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Squatters’ displays diversity

Conor Kelly | Wednesday, March 9, 2011

Before I begin, here is a caveat. My idea for what would eventually become this column began about a month ago at Reckers at 2 a.m. on a Wednesday night. It was an essay on diversity for Contemporary Topics, and, never one to take a Contemporary Topics assignment lightly, I bet my friends that I could finish it in the fifteen minutes it took them to finish their food. The instance that I wrote about, however, I still find quite interesting and quite indicative of a certain part of the Notre Dame experience.

The genesis of my paper had been about a month before this fated Reckers trip when, having left my seat on the couch in my room to use the vending machine downstairs, I returned to find a fellow freshman audaciously planted in the seat I had occupied just moments before. I, of course, asserted that I had called “fives” on the seat, which I foolishly assumed was universally understood as meaning that I had that seat saved for five minutes. I always thought it was a well-known fact that everybody said “fives.” Apparently this was not the case as my geographically diverse group of friends told me that there was no such word as “fives” and then preceded to rattle off a list of possible substitutes that made my head spin.

While we eventually ascertained upon taking a spontaneous survey of anyone in Carroll Hall awake at 1 a.m. on a Monday night that “fives” was acceptable on the east coast, we learned that “seat check” was the thing to say in California, while the Midwest consisted of everything from “scoobies” to “quack-quack-seat-back” (don’t ask me how either of those two make any sense). In Ecuador, apparently there is some mysterious ritual involving the removal of one’s shoe.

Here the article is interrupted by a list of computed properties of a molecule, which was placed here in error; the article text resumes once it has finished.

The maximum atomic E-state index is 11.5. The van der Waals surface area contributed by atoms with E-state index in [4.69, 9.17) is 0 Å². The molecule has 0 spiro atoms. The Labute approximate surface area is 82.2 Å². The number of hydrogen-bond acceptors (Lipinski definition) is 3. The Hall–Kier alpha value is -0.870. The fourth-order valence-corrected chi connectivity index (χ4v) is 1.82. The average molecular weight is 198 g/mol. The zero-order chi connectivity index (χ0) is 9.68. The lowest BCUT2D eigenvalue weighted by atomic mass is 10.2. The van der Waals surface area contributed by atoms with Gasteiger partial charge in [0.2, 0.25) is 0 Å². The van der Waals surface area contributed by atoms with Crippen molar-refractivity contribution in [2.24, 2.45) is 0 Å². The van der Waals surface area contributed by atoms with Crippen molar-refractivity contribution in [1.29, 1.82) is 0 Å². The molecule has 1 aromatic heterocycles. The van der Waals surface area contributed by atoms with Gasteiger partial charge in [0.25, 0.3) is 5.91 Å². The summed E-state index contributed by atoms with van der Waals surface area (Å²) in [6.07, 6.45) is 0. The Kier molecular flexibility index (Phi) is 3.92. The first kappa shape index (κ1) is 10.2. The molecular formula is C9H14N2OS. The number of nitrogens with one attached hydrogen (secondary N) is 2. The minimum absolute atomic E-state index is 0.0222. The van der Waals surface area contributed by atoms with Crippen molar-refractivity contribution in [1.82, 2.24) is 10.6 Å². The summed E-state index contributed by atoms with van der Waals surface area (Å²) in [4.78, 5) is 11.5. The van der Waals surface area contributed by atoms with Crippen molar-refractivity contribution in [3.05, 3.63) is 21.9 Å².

While this might seem somewhat trite or, some might say, downright stupid, I feel it is an interesting snapshot into our experience of diversity at Notre Dame. I will be the first to admit that we are not the most diverse campus in the world, but there are instances like the one above that make you appreciate the different types of people around you. Diversity, or the lack thereof, is a buzzword that is often bandied about as some sort of goal, and in some sense it is. My experience, however, has been enriched by hearing all the different ways one can save a seat. Maybe this does not “count” as diversity, but it is an example of a phenomenon that has helped to make my experience of Notre Dame. I hope it speaks to someone as much as it did my Contemporary Topics teacher.

The views expressed in the Inside Column are those of the author and not necessarily those of The Observer.

Contact Conor Kelly at [email protected]